At a time when both liberals and conservatives are deeply frustrated with the federal government, it is wonderful to see the California Legislature succeed in taking important action to protect the environment. This week, the Assembly and Senate, with strong bipartisan support, renewed until 2030 the cap-and-trade plan to restrict greenhouse gas emissions. By itself, this will help deal with the problem of climate change and hopefully inspire other states and nations to take similar action.
I find it astounding that environmental protection has become a political issue and that top government officials, including the president and the head of the Environmental Protection Agency, deny the link between greenhouse gas and climate change. The science is settled and clear.
There is so much to criticize about government and its failures. A success like this is certainly worth applauding.
Simple observation confirms this. Last year was the warmest ever for the earth, which beat the record of the year before, which beat the record of the year before that. Most of the warming has occurred in the past 35 years, with 15 of the 16 warmest years on record occurring since 2001.
Global sea level rose about 6.7 inches in the last century, but the rate in the last decade is nearly double that of the last century. There is no doubt whatsoever that the planet is warming – sea temperatures are at record highs, the polar ice caps are melting, extreme weather conditions that endanger lives are ever more common. The Intergovernmental Panel on Climate Change, after a thorough review of the evidence, concluded: “Scientific evidence for warming of the climate system is unequivocal.”
Thankfully, Gov. Jerry Brown and the California Legislature realize the dire problem. The cap-and-trade policy, which went into effect in 2013, works by the government setting a maximum amount of greenhouse gas emissions and issuing permits for emission of pollutants which can be sold among companies. Factories and refineries can buy and sell permits to emit carbon dioxide. Cap and trade thus uses the free market system to control pollution.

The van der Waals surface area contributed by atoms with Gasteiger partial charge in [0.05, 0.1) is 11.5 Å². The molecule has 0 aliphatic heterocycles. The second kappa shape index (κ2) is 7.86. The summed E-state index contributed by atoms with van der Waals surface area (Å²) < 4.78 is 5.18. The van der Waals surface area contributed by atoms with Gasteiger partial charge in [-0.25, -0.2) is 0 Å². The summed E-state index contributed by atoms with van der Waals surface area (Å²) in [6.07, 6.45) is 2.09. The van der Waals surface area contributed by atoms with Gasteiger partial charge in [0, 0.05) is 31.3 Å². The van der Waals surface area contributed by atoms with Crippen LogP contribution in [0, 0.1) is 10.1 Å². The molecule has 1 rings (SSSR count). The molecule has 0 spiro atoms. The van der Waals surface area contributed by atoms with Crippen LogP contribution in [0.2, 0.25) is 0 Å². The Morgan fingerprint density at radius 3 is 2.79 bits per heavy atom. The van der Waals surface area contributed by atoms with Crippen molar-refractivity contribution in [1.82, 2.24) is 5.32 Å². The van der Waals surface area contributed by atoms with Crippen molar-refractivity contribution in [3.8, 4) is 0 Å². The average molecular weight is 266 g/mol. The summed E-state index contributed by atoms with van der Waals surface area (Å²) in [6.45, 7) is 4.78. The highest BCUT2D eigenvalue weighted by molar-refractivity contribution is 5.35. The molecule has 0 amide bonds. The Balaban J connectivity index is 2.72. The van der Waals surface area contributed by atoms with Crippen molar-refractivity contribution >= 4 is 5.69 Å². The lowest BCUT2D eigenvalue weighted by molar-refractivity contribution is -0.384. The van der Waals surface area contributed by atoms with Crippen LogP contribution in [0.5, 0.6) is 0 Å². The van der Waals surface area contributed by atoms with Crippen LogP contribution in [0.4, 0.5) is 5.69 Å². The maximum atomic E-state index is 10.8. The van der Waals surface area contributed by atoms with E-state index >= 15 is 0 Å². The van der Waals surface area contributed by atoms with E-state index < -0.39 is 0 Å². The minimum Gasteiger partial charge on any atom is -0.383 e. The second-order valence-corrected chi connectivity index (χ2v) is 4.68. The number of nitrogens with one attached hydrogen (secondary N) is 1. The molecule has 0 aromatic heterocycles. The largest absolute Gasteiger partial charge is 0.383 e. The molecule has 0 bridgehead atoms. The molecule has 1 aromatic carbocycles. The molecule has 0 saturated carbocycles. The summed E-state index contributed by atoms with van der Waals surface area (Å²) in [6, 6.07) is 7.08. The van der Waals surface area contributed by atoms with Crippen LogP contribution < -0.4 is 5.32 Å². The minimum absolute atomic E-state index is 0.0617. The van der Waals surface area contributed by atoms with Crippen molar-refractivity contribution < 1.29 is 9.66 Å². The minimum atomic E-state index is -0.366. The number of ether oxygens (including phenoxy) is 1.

Cap and trade works. In the first two years of the program, emissions from sources under the cap in California declined 4 percent. The European Union’s Emissions Trading System created a cap-and-trade system for the European Union and emissions were 15 percent lower in 2015 than when the program started in 2005.
The goal of the Paris climate agreement is to restrict the global temperature to the 2 degrees Celsius increase that scientists say is the maximum compatible with civilization as we know it, and to aim for the 1.5 Celsius limit that poor and island nations see as crucial for their survival. Under the accord, the United States had pledged to cut its greenhouse gas emissions 26 to 28 percent below 2005 levels by 2025 and commit up to $3 billion in aid for poorer countries by 2020.
The United States overall has contributed more greenhouse gases to the environment than any other country and still today is the second worst among all nations in this regard. Unfortunately, President Donald Trump has made the misguided and foolhardy decision to repudiate the United States commitment to the Paris accords.
In light of this, and at a time when Trump and the Environmental Protection Agency are rescinding environmental protections, it is crucial that states do all they can to reduce greenhouse gas emissions. California is the largest state in the country and the second largest producer of carbon dioxide through fossil fuels among the states.
Hopefully, other states will copy California’s approach as a way to protect the environment in the most economically efficient way. Also hopefully, the bipartisan support in California can be a model for the country. The extension passed 55 to 22 in the Assembly and 28 to 12 in the Senate.
There is so much to criticize about government and its failures. A success like this is certainly worth applauding and using as a reminder for the good that government can and must do.
Erwin Chemerinsky is dean of the UC Berkeley School of Law. He can be reached at firstname.lastname@example.org.